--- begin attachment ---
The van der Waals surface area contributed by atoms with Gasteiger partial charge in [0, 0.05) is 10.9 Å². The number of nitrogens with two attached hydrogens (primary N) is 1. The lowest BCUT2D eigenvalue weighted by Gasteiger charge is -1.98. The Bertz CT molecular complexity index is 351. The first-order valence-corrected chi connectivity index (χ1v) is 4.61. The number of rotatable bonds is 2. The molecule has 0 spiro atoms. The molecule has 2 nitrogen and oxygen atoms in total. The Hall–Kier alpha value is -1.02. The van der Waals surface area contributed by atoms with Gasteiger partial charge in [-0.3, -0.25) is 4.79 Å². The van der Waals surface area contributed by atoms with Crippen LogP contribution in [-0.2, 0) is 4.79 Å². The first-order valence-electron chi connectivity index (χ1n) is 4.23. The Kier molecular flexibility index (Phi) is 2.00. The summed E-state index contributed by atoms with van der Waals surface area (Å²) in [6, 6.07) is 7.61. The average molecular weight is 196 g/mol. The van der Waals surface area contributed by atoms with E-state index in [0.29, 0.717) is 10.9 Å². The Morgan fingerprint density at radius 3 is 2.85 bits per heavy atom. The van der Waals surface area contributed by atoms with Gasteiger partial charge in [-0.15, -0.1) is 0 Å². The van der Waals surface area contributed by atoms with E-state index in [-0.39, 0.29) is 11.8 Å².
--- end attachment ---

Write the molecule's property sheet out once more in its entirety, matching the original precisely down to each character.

The van der Waals surface area contributed by atoms with Gasteiger partial charge in [0, 0.05) is 10.9 Å². The number of nitrogens with two attached hydrogens (primary N) is 1. The lowest BCUT2D eigenvalue weighted by Gasteiger charge is -1.98. The Bertz CT molecular complexity index is 351. The first-order valence-corrected chi connectivity index (χ1v) is 4.61. The number of rotatable bonds is 2. The molecule has 0 spiro atoms. The molecule has 2 nitrogen and oxygen atoms in total. The Hall–Kier alpha value is -1.02. The van der Waals surface area contributed by atoms with Gasteiger partial charge in [-0.3, -0.25) is 4.79 Å². The van der Waals surface area contributed by atoms with Crippen LogP contribution in [-0.2, 0) is 4.79 Å². The first-order valence-electron chi connectivity index (χ1n) is 4.23. The Kier molecular flexibility index (Phi) is 2.00. The summed E-state index contributed by atoms with van der Waals surface area (Å²) in [6, 6.07) is 7.61. The average molecular weight is 196 g/mol. The van der Waals surface area contributed by atoms with E-state index in [0.29, 0.717) is 10.9 Å². The Morgan fingerprint density at radius 3 is 2.85 bits per heavy atom. The van der Waals surface area contributed by atoms with Gasteiger partial charge in [-0.15, -0.1) is 0 Å². The van der Waals surface area contributed by atoms with E-state index in [-0.39, 0.29) is 11.8 Å².